$49,000 in deductions for donated designer clothing is disallowed.
No, that extravagant (and errant) tax claim wasn't on Paris Hilton's tax return. It was on the 1040, actually the Schedule A accompanying the 1040, of a New York investment banker.
In a written opinion, the special trial judge called the valuation "overly optimistic." True, the items did indeed cost a pretty penny when purchased. But as one consignment shop owner told the Washington Post, everything depreciates, especially clothing.
When all was said and done in the courtroom, the excessive claim cost the donor $14,649 in back income taxes and $2,930 for an accuracy-related penalty. Those fines, say some tax watchers (specifically, TaxProf's own Paul Caron), actually were pretty lenient.
Charitable changes: This philanthropic fashionista's situation is a great, albeit exaggerated example, of why the IRS and federal lawmakers have been tightening donation deduction rules.
A couple of years ago, the IRS clamped down on widespread inflation of the value of donated autos. No longer can you have your 1989 Ford Escort hauled off to a charity and then claim it as a $4,000 deduction. Heck, you might not even be able to claim the $1,480 that Kelley Blue Book's search engine tells me it's worth. All sorts of ifs ands and buts (detailed here) now apply to auto donations.
Then last August, a new law put a stop to folks using charitable organization donation bins as ad hoc dumping grounds for worthless items. Now you can claim charitable deduction amounts only for articles of clothing or household goods that are in good or better shape. So don't be a jerk, and a tax-cheating jerk to boot; just throw away those ratty old socks.
And when 2007 started, so did the new rule that you've got to have documentation of every philanthropic financial gift, regardless of how small.
The IRS and lawmakers think some folks have, just as an example, been reporting that they dropped thousands in their church collection plates every Sunday. Of course, all that giving was in cash and the usher didn't issue a receipt when the dish got to the end of the aisle, but honestly, they gave that much. Would a good, God-fearing, church-going taxpayer lie about such a thing?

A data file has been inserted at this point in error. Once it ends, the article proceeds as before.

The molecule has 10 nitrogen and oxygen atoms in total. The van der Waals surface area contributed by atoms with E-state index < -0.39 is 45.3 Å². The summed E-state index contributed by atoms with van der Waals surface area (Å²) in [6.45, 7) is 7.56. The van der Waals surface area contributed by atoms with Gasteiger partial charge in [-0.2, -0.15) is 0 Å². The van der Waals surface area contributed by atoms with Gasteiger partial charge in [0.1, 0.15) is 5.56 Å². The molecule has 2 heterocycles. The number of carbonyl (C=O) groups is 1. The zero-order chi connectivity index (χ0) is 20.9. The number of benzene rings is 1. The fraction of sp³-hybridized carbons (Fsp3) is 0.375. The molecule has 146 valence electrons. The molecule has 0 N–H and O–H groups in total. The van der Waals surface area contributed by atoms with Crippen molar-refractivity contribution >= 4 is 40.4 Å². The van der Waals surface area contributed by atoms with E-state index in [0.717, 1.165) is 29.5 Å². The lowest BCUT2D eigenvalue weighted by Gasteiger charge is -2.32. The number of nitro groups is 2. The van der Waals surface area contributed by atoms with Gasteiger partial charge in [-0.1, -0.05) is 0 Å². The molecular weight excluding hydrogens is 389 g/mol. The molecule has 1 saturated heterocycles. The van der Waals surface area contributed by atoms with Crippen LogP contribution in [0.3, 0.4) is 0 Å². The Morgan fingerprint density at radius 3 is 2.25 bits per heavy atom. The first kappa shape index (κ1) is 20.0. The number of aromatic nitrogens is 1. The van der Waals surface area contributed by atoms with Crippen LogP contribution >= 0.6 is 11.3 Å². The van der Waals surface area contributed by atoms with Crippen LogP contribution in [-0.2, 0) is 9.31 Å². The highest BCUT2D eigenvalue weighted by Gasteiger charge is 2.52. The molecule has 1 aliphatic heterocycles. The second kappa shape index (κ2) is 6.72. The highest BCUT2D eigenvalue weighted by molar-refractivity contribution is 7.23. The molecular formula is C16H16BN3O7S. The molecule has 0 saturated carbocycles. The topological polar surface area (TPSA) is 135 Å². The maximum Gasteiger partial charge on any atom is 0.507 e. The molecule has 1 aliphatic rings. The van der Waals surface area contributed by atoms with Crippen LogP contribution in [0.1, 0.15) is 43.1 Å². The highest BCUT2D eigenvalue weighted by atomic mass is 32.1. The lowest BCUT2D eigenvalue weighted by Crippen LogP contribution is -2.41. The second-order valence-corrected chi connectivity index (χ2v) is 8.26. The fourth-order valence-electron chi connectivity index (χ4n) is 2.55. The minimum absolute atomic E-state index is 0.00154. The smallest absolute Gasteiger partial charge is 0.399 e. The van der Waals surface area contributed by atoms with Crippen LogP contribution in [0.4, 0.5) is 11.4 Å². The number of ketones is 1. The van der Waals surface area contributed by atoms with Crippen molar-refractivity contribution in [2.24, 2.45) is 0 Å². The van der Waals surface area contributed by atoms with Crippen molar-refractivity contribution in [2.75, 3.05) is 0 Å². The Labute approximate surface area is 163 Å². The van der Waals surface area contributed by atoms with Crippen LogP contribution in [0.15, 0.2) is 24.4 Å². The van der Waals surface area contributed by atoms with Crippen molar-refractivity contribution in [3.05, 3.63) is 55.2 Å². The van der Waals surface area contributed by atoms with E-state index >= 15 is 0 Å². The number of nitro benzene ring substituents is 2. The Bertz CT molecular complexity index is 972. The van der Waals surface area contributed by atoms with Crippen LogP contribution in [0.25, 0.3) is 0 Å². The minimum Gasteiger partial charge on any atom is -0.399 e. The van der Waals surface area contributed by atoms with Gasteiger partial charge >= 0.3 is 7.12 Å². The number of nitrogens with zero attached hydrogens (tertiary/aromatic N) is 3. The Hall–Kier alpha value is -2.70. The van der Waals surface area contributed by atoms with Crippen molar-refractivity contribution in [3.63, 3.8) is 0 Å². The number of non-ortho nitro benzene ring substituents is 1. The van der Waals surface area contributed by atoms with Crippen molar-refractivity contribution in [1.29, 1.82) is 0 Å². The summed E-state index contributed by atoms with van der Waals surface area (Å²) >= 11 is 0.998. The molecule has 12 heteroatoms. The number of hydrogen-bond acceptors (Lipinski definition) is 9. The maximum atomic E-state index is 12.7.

Apparently some folks think they would, so we've got the new substantiation standard.
You can read more about the special rules for these charitable donations in this story.
Added ammunition from tax investigators: Want more proof that too many taxpayers were skirting donation laws? The Treasury Inspector General for Tax Administration (TIGTA) has it.
A TIGTA audit report indicates that in 2005, 24 percent of taxpayers who donated noncash gifts of $500 to $5,000 to charities failed to properly document the value of those contributions.
Even folks who gave more valuable gifts, worth a reported $500,000 or more, didn't follow through on record keeping. You'd think they'd be the ones who could afford accountants to keep them in line, but 19 percent of these filers failed to substantiate the value of the donations.
"If this error rate remained constant, we estimate that from Jan. 15 to Sept. 21, 2006, when most tax returns are filed, more than 101,000 taxpayers may have wrongfully claimed noncash contributions totaling approximately $1.8 billion," said Inspector General J. Russell George in the statement that accompanied the report's release.
So be careful when you're claiming charitable deductions on this year's return. Don't overstate any values of all those old T-shirts.
As far as 2007 goes, if you haven't been hanging onto receipts for donations you made earlier this year, you best start trying to track down copies now.
You don't have to send in the documentation with your return, either the 2006 one you're working on or future 1040s. Just be sure you have the info if the IRS ever asks.
And always remember: The burden of proof is on the taxpayer to convince the IRS that the claim is accurate.